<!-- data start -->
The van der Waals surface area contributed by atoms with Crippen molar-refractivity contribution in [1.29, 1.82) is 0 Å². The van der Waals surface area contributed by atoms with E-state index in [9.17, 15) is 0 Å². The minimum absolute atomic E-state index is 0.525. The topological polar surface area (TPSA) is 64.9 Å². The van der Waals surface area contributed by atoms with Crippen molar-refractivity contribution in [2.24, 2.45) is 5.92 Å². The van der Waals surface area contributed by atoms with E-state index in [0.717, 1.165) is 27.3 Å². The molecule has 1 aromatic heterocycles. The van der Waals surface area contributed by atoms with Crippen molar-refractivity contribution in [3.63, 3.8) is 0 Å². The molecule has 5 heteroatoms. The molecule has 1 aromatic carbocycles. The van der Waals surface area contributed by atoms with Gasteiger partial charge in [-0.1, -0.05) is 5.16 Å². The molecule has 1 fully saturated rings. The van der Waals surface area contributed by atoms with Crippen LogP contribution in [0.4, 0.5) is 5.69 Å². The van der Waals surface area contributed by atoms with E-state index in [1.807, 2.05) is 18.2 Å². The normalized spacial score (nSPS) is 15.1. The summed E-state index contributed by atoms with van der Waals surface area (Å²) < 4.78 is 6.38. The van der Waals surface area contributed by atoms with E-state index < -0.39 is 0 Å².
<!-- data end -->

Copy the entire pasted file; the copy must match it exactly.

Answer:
The van der Waals surface area contributed by atoms with Crippen molar-refractivity contribution in [1.29, 1.82) is 0 Å². The van der Waals surface area contributed by atoms with E-state index in [9.17, 15) is 0 Å². The minimum absolute atomic E-state index is 0.525. The topological polar surface area (TPSA) is 64.9 Å². The van der Waals surface area contributed by atoms with Crippen molar-refractivity contribution in [2.24, 2.45) is 5.92 Å². The van der Waals surface area contributed by atoms with E-state index in [0.717, 1.165) is 27.3 Å². The molecule has 1 aromatic heterocycles. The van der Waals surface area contributed by atoms with Crippen molar-refractivity contribution in [3.63, 3.8) is 0 Å². The molecule has 5 heteroatoms. The molecule has 1 aromatic carbocycles. The van der Waals surface area contributed by atoms with Gasteiger partial charge in [-0.1, -0.05) is 5.16 Å². The molecule has 1 fully saturated rings. The van der Waals surface area contributed by atoms with Crippen LogP contribution in [0.4, 0.5) is 5.69 Å². The van der Waals surface area contributed by atoms with E-state index in [1.807, 2.05) is 18.2 Å². The normalized spacial score (nSPS) is 15.1. The summed E-state index contributed by atoms with van der Waals surface area (Å²) < 4.78 is 6.38. The van der Waals surface area contributed by atoms with E-state index < -0.39 is 0 Å².